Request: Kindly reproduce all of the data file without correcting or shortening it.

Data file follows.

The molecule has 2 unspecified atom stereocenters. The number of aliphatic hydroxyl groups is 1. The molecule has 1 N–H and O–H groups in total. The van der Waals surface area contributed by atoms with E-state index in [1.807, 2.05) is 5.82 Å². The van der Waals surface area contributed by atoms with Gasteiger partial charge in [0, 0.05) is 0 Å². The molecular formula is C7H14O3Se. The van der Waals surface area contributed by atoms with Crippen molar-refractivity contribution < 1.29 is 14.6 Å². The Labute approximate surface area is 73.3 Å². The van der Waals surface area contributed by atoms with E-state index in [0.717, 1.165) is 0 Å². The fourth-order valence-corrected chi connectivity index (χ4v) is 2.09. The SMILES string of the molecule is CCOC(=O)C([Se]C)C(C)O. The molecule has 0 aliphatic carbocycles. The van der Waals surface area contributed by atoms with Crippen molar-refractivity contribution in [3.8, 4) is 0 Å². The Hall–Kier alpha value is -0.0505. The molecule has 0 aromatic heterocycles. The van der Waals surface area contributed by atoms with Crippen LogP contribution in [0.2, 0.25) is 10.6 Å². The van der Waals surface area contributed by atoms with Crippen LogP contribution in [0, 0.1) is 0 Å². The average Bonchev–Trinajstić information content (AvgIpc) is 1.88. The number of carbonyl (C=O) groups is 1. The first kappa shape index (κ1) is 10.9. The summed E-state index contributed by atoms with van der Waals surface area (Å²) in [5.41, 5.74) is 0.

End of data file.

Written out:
The molecule has 2 unspecified atom stereocenters. The number of aliphatic hydroxyl groups is 1. The molecule has 1 N–H and O–H groups in total. The van der Waals surface area contributed by atoms with E-state index in [1.807, 2.05) is 5.82 Å². The van der Waals surface area contributed by atoms with Gasteiger partial charge in [0, 0.05) is 0 Å². The molecular formula is C7H14O3Se. The van der Waals surface area contributed by atoms with Crippen molar-refractivity contribution < 1.29 is 14.6 Å². The Labute approximate surface area is 73.3 Å². The van der Waals surface area contributed by atoms with E-state index in [0.717, 1.165) is 0 Å². The fourth-order valence-corrected chi connectivity index (χ4v) is 2.09. The SMILES string of the molecule is CCOC(=O)C([Se]C)C(C)O. The molecule has 0 aliphatic carbocycles. The van der Waals surface area contributed by atoms with Crippen molar-refractivity contribution in [3.8, 4) is 0 Å². The Hall–Kier alpha value is -0.0505. The molecule has 0 aromatic heterocycles. The van der Waals surface area contributed by atoms with Crippen LogP contribution in [0.2, 0.25) is 10.6 Å². The van der Waals surface area contributed by atoms with Crippen LogP contribution in [0, 0.1) is 0 Å². The average Bonchev–Trinajstić information content (AvgIpc) is 1.88. The number of carbonyl (C=O) groups is 1. The first kappa shape index (κ1) is 10.9. The summed E-state index contributed by atoms with van der Waals surface area (Å²) in [5.41, 5.74) is 0.